One of the elements of the Moto G that has been cut down a little to save costs is the main, rear camera. It has a 5-megapixel sensor and an f/2.4 lens. Both of these are mid-range at best.
The camera app is also one of the few parts of the Moto G’s software that is Motorola-made. The phone shares its camera interface with the Moto X, whose camera app was apparently lauded stateside (so Motorola says).
We found its mode selection style to be more intuitive than that of the Nexus 5, which uses the standard Android 4.4 camera app. You flick from the left of the screen to bring up the menu dial, or from the right to access the gallery.
The menu limits what settings you have access to in order to make it simpler to use. You can switch the HDR mode and the flash on and off, switch between widescreen and normal photos, turn on Slo mo video , take a panorama, control geotagging and turn on silent mode. There’s no talk of ISO and exposure compensation here.
It’s a simple-to-use photo app, but one that’s not necessarily all that well-suited to those with significant camera experience. That's because the Moto G takes a rather unusual approach to focus control.
By default, the Moto G behaves like a fixed focus camera. You don’t select your focal point at all, just tap the screen to take a picture and hope that the phone knows what it’s doing.
To get any sort of control you need to switch on the Control Focus & Exposure option in the menu. This brings up a green reticule that you drag around the screen in order to pick your focal point. The Moto G then continually holds focus on that part of the image, and you tap elsewhere on the screen to take a shot.
This focusing system does work, but it gives little feedback about whether your shot is in focus or not, and doesn’t necessarily adequately signpost – visually – that focusing is even taking place. We found we had to actually use the preview screen to judge whether the shot was in focus or not, which becomes particularly annoying outdoors (like every phone, the Moto G’s screen is highly reflective). It's also happy to take photos before the focus has been locked, which will often result in blurry images.
For a £130 phone, the Motorola Moto G’s image quality is decent, but looking at phone camera capabilities more generally, this is a mediocre camera. It’s an area in which the Moto G doesn’t excel in quite the jaw-dropping fashion we’ve seen elsewhere.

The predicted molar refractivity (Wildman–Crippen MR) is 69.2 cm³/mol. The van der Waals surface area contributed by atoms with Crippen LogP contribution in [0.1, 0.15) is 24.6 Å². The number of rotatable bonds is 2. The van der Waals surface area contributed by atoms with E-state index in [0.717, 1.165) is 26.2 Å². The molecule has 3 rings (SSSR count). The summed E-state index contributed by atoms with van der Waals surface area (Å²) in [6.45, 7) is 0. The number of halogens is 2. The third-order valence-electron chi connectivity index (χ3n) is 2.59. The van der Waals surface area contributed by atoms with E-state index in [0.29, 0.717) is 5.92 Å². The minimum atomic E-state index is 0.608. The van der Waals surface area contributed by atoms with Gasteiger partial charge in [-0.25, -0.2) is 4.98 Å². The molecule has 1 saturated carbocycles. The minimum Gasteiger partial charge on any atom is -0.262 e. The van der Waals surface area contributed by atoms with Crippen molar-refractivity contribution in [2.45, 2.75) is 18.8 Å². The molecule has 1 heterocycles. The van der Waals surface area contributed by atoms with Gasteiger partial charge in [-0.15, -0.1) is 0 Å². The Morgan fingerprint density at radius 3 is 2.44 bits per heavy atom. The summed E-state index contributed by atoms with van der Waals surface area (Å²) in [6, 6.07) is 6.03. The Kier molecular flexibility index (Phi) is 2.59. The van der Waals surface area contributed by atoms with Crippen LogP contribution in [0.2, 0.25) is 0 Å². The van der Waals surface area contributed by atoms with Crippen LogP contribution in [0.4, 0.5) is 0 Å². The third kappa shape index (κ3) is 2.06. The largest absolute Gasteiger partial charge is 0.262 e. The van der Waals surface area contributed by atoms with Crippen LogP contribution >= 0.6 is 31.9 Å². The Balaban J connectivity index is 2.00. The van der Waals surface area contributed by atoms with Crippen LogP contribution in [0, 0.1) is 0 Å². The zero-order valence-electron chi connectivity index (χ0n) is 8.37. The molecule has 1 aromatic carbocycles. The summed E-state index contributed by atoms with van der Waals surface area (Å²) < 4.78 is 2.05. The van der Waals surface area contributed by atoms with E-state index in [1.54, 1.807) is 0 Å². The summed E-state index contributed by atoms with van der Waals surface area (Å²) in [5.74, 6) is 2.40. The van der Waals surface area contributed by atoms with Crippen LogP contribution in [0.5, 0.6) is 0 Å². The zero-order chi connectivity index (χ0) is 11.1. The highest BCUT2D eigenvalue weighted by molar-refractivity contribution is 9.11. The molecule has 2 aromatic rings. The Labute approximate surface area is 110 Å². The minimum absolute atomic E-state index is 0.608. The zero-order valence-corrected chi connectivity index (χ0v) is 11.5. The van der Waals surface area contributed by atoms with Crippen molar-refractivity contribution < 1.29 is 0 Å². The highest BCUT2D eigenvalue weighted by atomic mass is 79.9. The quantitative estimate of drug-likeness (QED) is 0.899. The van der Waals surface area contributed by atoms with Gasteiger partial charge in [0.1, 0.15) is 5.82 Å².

The camera tends to slightly undersaturate colours, leading to slightly glum-looking photos. It also has issues with strong light sources, causing light bleed and seriously washed-out photos in certain lighting conditions.
The Lumia offers punchier colours, but otherwise the Moto G performs well
As this autumnal leaf shows, the Moto G's shots aren't always undersaturated
In real-world use most of the issues we have relate to the autofocus engine. The Moto G is happy to take out of focus pictures if you don’t wait for the thing to lock on, and it becomes pretty annoying when you’re trying to take macro-style shots.
At the best times, the Moto G’s focus distance is actually very good – around 8cm. However, too often the focus reticule chooses the object behind what you’re trying to lock onto, when the object you’re trying to pap is small. You’re not going to be snapping ladybirds with this phone.
This was the best we could do. Sorry, ladybird fans.
The best cameras would struggle with this scene, but it highlights the Moto G's issue with intense light sources. The shot is almost completely desaturated and riddled with chromatic aberrations up close.
Part of the autofocus issue is about learning to work with Motorola’s chosen camera interface, though. Focusing speed isn’t too bad, and while shooting speed isn’t super-fast, it is a bit quicker than the Nexus 5. There's a gap of about 1.5 seconds between shots, but the camera also features a clever, seamlessly integrated burst mode.
You hold down your finger on the screen and the Moto G carries on snapping until you run out of memory. It takes shots at about 3.5fps, making it handy for action shooting. Move the phone and you'll naturally get blurred shots, but the camera does continually refocus throughout, making the burst mode very handy indeed - perhaps the most accessible we've seen. Photos are also captured at full resolution, making it even better.
The Motorola Moto G captures video from its main camera at 720p resolution. It's not Full HD, but it's common for lower-cost phones to stick to 720p or even 480p or VGA in the cheapest mobiles.
You don't get touch re-focusing during capture but the camera does automatically refocus throughout. And screen taps make the phone capture a still while continuing video'ing. This feature is usually only seen in more expensive phones (although that's likely to change over the next year).
You also get a 1.3-megapixel front camera with the Moto G. It's a pretty decent one too, without the halo'ing around lights that you get with a low-end video chat camera. Like the rear camera, it also lets you shoot video, and capture stills while taking video. Both are 720p.
For its audience the Moto G's camera performance is more than good enough, and anyone who says otherwise is simply asking too much of a £135 phone. Looking among its classmates, though, we think the LG L7 II has a slightly better camera in terms of pure image quality, and the Nokia Lumia cameras require a bit less getting used to.
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